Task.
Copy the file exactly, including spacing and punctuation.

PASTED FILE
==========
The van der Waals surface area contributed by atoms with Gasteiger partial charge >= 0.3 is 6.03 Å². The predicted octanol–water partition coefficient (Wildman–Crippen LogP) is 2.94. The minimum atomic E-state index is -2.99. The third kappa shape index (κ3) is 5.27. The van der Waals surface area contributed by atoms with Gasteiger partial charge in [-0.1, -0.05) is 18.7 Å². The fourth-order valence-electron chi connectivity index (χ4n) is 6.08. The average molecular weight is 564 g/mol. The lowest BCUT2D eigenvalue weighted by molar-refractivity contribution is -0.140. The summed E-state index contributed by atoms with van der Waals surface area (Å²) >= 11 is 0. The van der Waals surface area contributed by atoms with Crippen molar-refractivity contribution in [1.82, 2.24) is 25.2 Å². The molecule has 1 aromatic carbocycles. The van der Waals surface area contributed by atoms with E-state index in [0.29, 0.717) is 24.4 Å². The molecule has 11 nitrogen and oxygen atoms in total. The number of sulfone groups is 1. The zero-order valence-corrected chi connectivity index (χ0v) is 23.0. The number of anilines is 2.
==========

The van der Waals surface area contributed by atoms with Gasteiger partial charge >= 0.3 is 6.03 Å². The predicted octanol–water partition coefficient (Wildman–Crippen LogP) is 2.94. The minimum atomic E-state index is -2.99. The third kappa shape index (κ3) is 5.27. The van der Waals surface area contributed by atoms with Gasteiger partial charge in [-0.1, -0.05) is 18.7 Å². The fourth-order valence-electron chi connectivity index (χ4n) is 6.08. The average molecular weight is 564 g/mol. The lowest BCUT2D eigenvalue weighted by molar-refractivity contribution is -0.140. The summed E-state index contributed by atoms with van der Waals surface area (Å²) >= 11 is 0. The van der Waals surface area contributed by atoms with Crippen molar-refractivity contribution in [1.82, 2.24) is 25.2 Å². The molecule has 1 aromatic carbocycles. The van der Waals surface area contributed by atoms with E-state index in [0.29, 0.717) is 24.4 Å². The molecule has 11 nitrogen and oxygen atoms in total. The number of sulfone groups is 1. The zero-order valence-corrected chi connectivity index (χ0v) is 23.0. The number of anilines is 2.